Th402 | Connecting Building Science to the Practice of Architecture

Thursday, May 17 | 6:00pm - 7:00pm

The practice of architecture is not done in isolation. The design and construction of buildings requires the integration of numerous parts and pieces specified by many different disciplines. Understanding how these pieces come together to produce a building that meets the needs of owners and occupants is crucial for the production of a high-performance building. The National Institute of Building Sciences (NIBS) serves as the nation's authoritative source for building science-related information and works across disciplines to improve how buildings are designed, constructed and maintained. This session will feature presentations on how the AIA and NIBS work together to improve the built environment and how AIA members can access NIBS's tools, information and expertise.

Fr318 | The AIA Practice Guide to Integrating Energy Modeling In the Design Process

Friday, May, 18 | 4:00pm - 5:30pm

Energy modeling should be so easy, accurate and trustworthy that you do it both early and often during the design process. However, that is simply not how it works in standard practice today- even though, under the forthcoming high-performance building codes, all permitted buildings will be required to achieve some level of high-performance design and construction. This session will present the AIA's new Practice Guide to Integrating Energy Modeling in the Design Process; how it was developed; its content; and how architects can use this practice guide to understand how an energy model works, the variety of tools available today, and what new tools are coming soon to help architects and their project teams better understand how to use energy modeling in the early stages of the design process.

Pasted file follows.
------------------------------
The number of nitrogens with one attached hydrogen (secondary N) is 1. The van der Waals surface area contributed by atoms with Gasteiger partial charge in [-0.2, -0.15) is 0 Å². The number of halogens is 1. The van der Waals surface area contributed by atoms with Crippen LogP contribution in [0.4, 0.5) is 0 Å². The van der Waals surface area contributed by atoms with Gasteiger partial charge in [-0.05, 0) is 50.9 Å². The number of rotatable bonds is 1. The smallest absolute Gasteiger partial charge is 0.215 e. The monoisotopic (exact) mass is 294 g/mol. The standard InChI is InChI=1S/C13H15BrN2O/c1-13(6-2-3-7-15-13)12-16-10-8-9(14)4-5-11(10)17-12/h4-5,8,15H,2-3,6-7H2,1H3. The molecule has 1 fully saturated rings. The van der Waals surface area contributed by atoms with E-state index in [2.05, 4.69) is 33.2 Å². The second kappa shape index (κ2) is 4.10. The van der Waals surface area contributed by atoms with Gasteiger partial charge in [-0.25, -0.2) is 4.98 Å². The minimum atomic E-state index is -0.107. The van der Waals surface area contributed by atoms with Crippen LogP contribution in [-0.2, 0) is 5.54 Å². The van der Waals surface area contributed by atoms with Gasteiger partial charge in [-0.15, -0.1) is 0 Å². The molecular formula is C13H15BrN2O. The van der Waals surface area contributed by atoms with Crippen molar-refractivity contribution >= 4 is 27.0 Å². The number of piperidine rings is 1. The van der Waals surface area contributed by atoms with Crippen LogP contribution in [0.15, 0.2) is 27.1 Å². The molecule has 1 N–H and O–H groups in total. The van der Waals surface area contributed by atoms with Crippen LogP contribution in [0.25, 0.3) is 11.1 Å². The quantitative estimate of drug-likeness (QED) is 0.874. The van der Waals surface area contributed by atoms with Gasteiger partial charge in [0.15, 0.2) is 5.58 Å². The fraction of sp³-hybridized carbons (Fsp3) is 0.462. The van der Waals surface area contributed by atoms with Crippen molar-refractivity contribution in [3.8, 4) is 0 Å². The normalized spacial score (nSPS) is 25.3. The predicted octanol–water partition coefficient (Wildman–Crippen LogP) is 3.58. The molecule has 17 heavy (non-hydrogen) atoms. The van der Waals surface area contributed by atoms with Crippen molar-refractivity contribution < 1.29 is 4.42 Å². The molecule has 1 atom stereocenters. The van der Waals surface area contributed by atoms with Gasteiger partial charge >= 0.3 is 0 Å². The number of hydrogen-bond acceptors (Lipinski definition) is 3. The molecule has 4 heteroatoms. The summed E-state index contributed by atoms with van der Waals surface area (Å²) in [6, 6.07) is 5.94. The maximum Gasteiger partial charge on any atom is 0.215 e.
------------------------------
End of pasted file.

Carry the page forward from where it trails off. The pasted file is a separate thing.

Sa213 | Tools for Achieving 50% Energy Savings by Design: The Advanced Energy Design Guide and an Integrated Design Process

Saturday, May, 19 | 8:30am - 10:00am

Through panel discussion and debate, this session will focus on how to use the new Advanced Energy Design Guide (AEDG) series to achieve 50% energy savings toward net-zero-energy buildings. AEDG steering committee members representing the AIA; ASHRAE; and the Illuminating Engineering Society of North America (IESNA) will describe how each group's respective members can use the newest AEDG series as tools on their next projects. The latest AEDG series shows you how to provide high-performance design guidance for buildings that are intended to use 50 percent less energy than those built to the requirements of the ANSI/ASHRAE/IESNA Standard 90.1-2004 commercial code. The presenters will also discuss how the AEDG development process has improved communication and working relationships between all parties involved.

For more information, visit the AIA convention website. And be sure to visit the National Institute of Building Sciences Booth, #4249, on the expo floor to learn more about the Institute in action and to speak with Building Enclosure Council representatives.